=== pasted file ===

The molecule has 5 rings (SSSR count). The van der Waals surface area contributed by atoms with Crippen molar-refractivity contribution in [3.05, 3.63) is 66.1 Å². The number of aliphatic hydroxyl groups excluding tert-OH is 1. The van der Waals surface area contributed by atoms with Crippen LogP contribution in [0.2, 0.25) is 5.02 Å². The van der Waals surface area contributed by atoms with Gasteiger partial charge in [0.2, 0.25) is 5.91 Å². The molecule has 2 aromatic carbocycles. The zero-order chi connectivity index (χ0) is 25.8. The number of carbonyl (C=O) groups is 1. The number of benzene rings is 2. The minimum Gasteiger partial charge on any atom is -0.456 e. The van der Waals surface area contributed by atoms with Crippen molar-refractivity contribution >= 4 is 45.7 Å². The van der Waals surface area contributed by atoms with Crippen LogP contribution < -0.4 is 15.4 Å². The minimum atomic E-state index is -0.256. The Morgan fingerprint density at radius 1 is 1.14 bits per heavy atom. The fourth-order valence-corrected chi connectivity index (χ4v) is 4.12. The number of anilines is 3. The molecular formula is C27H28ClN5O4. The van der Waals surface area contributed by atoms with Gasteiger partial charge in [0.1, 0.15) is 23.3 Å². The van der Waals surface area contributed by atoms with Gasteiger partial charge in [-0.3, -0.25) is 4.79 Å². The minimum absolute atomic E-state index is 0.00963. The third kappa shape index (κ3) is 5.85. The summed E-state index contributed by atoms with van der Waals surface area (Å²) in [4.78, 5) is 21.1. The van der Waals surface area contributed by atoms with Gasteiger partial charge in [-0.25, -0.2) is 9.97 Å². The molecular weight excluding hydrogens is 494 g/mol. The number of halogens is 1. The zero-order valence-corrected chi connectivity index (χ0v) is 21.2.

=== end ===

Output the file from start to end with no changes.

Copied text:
The molecule has 5 rings (SSSR count). The van der Waals surface area contributed by atoms with Crippen molar-refractivity contribution in [3.05, 3.63) is 66.1 Å². The number of aliphatic hydroxyl groups excluding tert-OH is 1. The van der Waals surface area contributed by atoms with Crippen LogP contribution in [0.2, 0.25) is 5.02 Å². The van der Waals surface area contributed by atoms with Gasteiger partial charge in [0.2, 0.25) is 5.91 Å². The molecule has 2 aromatic carbocycles. The zero-order chi connectivity index (χ0) is 25.8. The number of carbonyl (C=O) groups is 1. The number of benzene rings is 2. The minimum Gasteiger partial charge on any atom is -0.456 e. The van der Waals surface area contributed by atoms with Crippen molar-refractivity contribution >= 4 is 45.7 Å². The van der Waals surface area contributed by atoms with Crippen LogP contribution < -0.4 is 15.4 Å². The minimum atomic E-state index is -0.256. The Morgan fingerprint density at radius 1 is 1.14 bits per heavy atom. The fourth-order valence-corrected chi connectivity index (χ4v) is 4.12. The number of anilines is 3. The molecular formula is C27H28ClN5O4. The van der Waals surface area contributed by atoms with Gasteiger partial charge in [0.1, 0.15) is 23.3 Å². The van der Waals surface area contributed by atoms with Gasteiger partial charge in [-0.3, -0.25) is 4.79 Å². The minimum absolute atomic E-state index is 0.00963. The third kappa shape index (κ3) is 5.85. The summed E-state index contributed by atoms with van der Waals surface area (Å²) in [4.78, 5) is 21.1. The van der Waals surface area contributed by atoms with Gasteiger partial charge in [-0.25, -0.2) is 9.97 Å². The molecular weight excluding hydrogens is 494 g/mol. The number of halogens is 1. The zero-order valence-corrected chi connectivity index (χ0v) is 21.2.